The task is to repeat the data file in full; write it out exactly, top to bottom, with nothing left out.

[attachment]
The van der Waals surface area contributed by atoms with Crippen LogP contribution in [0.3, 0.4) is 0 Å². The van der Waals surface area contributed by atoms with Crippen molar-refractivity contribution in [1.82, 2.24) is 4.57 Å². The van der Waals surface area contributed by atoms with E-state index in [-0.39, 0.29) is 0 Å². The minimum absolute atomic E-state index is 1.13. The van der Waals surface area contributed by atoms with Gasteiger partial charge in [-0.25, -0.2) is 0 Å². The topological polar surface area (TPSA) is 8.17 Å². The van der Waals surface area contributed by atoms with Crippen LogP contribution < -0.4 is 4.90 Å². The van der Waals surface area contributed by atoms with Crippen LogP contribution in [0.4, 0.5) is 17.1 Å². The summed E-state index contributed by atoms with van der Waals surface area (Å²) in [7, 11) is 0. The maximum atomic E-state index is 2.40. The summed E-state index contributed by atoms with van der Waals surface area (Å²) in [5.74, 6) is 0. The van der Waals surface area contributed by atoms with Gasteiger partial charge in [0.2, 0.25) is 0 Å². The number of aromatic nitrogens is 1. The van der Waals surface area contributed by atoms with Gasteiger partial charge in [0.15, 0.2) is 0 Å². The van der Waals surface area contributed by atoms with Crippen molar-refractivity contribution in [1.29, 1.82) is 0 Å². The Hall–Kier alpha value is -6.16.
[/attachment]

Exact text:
The van der Waals surface area contributed by atoms with Crippen LogP contribution in [0.3, 0.4) is 0 Å². The van der Waals surface area contributed by atoms with Crippen molar-refractivity contribution in [1.82, 2.24) is 4.57 Å². The van der Waals surface area contributed by atoms with E-state index in [-0.39, 0.29) is 0 Å². The minimum absolute atomic E-state index is 1.13. The van der Waals surface area contributed by atoms with Gasteiger partial charge in [-0.25, -0.2) is 0 Å². The topological polar surface area (TPSA) is 8.17 Å². The van der Waals surface area contributed by atoms with Crippen LogP contribution < -0.4 is 4.90 Å². The van der Waals surface area contributed by atoms with Crippen LogP contribution in [0.4, 0.5) is 17.1 Å². The summed E-state index contributed by atoms with van der Waals surface area (Å²) in [7, 11) is 0. The maximum atomic E-state index is 2.40. The summed E-state index contributed by atoms with van der Waals surface area (Å²) in [5.74, 6) is 0. The van der Waals surface area contributed by atoms with Gasteiger partial charge in [0.2, 0.25) is 0 Å². The number of aromatic nitrogens is 1. The van der Waals surface area contributed by atoms with Gasteiger partial charge in [0.15, 0.2) is 0 Å². The van der Waals surface area contributed by atoms with Crippen molar-refractivity contribution in [1.29, 1.82) is 0 Å². The Hall–Kier alpha value is -6.16.